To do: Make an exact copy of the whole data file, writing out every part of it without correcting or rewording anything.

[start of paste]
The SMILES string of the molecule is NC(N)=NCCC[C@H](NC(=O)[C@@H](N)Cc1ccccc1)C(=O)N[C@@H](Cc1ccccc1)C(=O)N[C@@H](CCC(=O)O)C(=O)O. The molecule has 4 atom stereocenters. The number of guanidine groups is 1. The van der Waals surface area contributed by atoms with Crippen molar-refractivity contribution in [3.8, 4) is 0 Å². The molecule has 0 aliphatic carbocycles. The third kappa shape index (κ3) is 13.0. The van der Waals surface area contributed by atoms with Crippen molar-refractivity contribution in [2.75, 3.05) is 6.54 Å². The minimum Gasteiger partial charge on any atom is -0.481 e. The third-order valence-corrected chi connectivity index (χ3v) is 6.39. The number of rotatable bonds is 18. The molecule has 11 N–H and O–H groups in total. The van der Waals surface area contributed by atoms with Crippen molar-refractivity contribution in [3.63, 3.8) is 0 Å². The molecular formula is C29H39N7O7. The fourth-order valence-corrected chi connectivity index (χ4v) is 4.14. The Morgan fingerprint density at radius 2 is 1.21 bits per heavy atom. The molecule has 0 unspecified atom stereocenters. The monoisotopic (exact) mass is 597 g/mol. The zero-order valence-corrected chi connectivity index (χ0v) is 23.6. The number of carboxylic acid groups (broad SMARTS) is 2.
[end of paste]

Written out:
The SMILES string of the molecule is NC(N)=NCCC[C@H](NC(=O)[C@@H](N)Cc1ccccc1)C(=O)N[C@@H](Cc1ccccc1)C(=O)N[C@@H](CCC(=O)O)C(=O)O. The molecule has 4 atom stereocenters. The number of guanidine groups is 1. The van der Waals surface area contributed by atoms with Crippen molar-refractivity contribution in [3.8, 4) is 0 Å². The molecule has 0 aliphatic carbocycles. The third kappa shape index (κ3) is 13.0. The van der Waals surface area contributed by atoms with Crippen molar-refractivity contribution in [2.75, 3.05) is 6.54 Å². The minimum Gasteiger partial charge on any atom is -0.481 e. The third-order valence-corrected chi connectivity index (χ3v) is 6.39. The number of rotatable bonds is 18. The molecule has 11 N–H and O–H groups in total. The van der Waals surface area contributed by atoms with Crippen molar-refractivity contribution in [3.63, 3.8) is 0 Å². The molecular formula is C29H39N7O7. The fourth-order valence-corrected chi connectivity index (χ4v) is 4.14. The Morgan fingerprint density at radius 2 is 1.21 bits per heavy atom. The molecule has 0 unspecified atom stereocenters. The monoisotopic (exact) mass is 597 g/mol. The zero-order valence-corrected chi connectivity index (χ0v) is 23.6. The number of carboxylic acid groups (broad SMARTS) is 2.